Of course, thanks to Thomson Reuters there’s no need for you to be too concerned about your lack of expertise in those fields. You log on to Web of Knowledge and check the publication records. Hmmm. The membrane protein work has made quite an impact – the applicant’s Science paper from a couple of years back has already picked up a few hundred citations and her h-index is rising rapidly. She looks to be a real ‘star’ in her community. The string theorist is also blazing a trail.

Shame about the guy doing the electron spin stuff. You’d been very excited about that work when you attended his excellent talk at the conference in the U.S. but it’s picked up hardly any citations at all. Can you really rank it alongside the membrane protein proposal? After all, how could you justify that decision on any sort of objective basis to the other members of the interdisciplinary panel…?

Bibliometrics are the bane of academics’ lives. We regularly moan about the rate at which metrics such as the journal impact factor and the notorious h-index are increasing their stranglehold on the assessment of research. And, yet, as the hypothetical example above shows, we can be our own worst enemy in reaching for citation statistics to assess work outside – or even firmly inside – our  ‘comfort zone’ of expertise.

David Colquhoun, a world-leading pharmacologist at University College London and a blogger of quite some repute, has repeatedly pointed out the dangers of lazily relying on citation analyses to assess research and researchers. One article in particular, How to get good science, is a searingly honest account of the correlation (or lack thereof) between citations and the relative importance of a number of his, and others’, papers. It should be required reading for all those involved in research assessment at universities, research councils, funding bodies, and government departments – particularly those who are of the opinion that bibliometrics represent an appropriate method of ranking the ‘outputs’ of scientists.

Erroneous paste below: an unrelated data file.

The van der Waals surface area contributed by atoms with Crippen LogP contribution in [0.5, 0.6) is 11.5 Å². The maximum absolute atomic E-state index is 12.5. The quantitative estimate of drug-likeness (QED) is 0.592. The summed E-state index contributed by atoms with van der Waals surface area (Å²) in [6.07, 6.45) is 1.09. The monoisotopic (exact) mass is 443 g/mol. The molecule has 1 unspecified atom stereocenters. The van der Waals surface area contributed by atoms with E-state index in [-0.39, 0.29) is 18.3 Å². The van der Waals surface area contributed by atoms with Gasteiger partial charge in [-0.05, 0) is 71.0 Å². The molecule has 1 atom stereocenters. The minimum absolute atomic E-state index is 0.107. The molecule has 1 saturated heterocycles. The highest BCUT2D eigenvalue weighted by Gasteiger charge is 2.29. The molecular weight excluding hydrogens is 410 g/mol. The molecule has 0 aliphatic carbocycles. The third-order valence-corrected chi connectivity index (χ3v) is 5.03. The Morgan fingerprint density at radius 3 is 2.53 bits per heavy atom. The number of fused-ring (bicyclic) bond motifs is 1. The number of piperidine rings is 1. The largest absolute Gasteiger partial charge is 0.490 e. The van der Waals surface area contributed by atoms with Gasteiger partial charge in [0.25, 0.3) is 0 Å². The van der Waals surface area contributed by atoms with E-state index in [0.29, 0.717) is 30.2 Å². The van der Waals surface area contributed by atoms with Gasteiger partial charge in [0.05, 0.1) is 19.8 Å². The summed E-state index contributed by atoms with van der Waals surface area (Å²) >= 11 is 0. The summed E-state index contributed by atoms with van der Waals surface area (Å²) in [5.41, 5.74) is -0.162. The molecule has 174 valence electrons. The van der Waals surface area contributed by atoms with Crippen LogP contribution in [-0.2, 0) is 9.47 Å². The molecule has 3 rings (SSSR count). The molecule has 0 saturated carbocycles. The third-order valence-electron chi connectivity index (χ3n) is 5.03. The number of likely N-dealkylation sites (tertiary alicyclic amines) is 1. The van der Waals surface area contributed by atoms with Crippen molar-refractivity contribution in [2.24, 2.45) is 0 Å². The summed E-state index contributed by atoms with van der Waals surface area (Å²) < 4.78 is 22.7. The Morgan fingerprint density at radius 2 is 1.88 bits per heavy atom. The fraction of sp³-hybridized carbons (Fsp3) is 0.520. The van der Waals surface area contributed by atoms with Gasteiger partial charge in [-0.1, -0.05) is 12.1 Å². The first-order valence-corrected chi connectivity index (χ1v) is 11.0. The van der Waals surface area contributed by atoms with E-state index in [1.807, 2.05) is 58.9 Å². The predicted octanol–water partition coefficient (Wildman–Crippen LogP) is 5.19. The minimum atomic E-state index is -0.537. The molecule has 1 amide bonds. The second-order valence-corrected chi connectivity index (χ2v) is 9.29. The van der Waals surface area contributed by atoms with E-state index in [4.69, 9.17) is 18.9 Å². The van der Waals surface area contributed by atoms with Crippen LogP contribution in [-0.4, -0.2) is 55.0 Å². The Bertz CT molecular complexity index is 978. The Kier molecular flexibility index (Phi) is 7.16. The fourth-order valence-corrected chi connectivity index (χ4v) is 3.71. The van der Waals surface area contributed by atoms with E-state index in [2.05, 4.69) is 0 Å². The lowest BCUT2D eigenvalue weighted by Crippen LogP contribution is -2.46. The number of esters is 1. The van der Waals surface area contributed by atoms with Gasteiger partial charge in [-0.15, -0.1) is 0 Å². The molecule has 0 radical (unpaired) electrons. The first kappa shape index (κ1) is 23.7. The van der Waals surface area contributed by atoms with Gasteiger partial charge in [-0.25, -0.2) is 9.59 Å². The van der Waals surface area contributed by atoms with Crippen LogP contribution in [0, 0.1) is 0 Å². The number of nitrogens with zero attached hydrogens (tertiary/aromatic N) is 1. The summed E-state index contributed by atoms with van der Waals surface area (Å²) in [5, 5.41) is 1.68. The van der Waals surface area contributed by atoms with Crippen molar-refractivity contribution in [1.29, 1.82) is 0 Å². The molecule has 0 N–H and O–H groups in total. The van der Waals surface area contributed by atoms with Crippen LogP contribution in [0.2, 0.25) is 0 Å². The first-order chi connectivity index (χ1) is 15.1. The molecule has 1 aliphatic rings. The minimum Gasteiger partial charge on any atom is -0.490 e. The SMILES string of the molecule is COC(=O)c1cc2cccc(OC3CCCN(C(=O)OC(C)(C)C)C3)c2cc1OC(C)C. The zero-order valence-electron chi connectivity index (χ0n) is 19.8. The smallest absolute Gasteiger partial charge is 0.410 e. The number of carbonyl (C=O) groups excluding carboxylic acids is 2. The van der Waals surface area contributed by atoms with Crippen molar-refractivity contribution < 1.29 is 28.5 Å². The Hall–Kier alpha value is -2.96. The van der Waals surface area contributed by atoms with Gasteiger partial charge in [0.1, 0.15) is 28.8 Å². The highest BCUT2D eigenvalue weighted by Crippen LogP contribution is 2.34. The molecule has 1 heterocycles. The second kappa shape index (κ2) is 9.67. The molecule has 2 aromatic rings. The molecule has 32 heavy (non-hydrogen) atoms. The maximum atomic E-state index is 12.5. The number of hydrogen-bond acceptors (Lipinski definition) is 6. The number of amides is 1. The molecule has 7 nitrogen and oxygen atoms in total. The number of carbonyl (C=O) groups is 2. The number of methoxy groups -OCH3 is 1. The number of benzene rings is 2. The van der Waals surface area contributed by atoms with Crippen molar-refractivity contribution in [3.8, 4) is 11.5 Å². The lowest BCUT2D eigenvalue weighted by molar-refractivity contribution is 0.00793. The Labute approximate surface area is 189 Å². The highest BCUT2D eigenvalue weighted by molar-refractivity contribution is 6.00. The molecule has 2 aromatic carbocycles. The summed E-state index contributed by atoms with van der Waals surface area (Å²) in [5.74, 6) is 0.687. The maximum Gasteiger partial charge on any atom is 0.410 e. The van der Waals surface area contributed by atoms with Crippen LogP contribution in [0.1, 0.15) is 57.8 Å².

Colquhoun, in refreshingly ‘robust’ language, puts it as follows:

“All this shows what is obvious to everyone but bone-headed bean counters. The only way to assess the merit of a paper is to ask a selection of experts in the field.

“Nothing else works.

“Nothing.”

An ongoing controversy in my area of research, nanoscience, has thrown Colquhoun’s statement into sharp relief. The controversial work in question represents a particularly compelling example of the fallacy of citation statistics as a measure of research quality. It has also provided worrying insights into scientific publishing, and has severely damaged my confidence in the peer review system.

The minutiae of the case in question are covered in great detail at Raphael Levy’s blog so I won’t rehash the detailed arguments here. In a nutshell, the problem is as follows. The authors of a series of papers in the highest profile journals in science – including Science and the Nature Publishing Group family – have claimed that stripes form on the surfaces of nanoparticles due to phase separation of different ligand types. The only direct evidence for the formation of those stripes comes from scanning probe microscopy (SPM) data. (SPM forms the bedrock of our research in the Nanoscience group at the University of Nottingham, hence my keen interest in this particular story.)

But those SPM data display features which appear remarkably similar to well known instrumental artifacts, and the associated data analyses appear less than rigorous at best. In my experience the work would be poorly graded even as an undergraduate project report, yet it’s been published in what are generally considered to be the most important journals in science. (And let’s be clear – those journals indeed have an impressive track record of publishing exciting and pioneering breakthroughs in science.)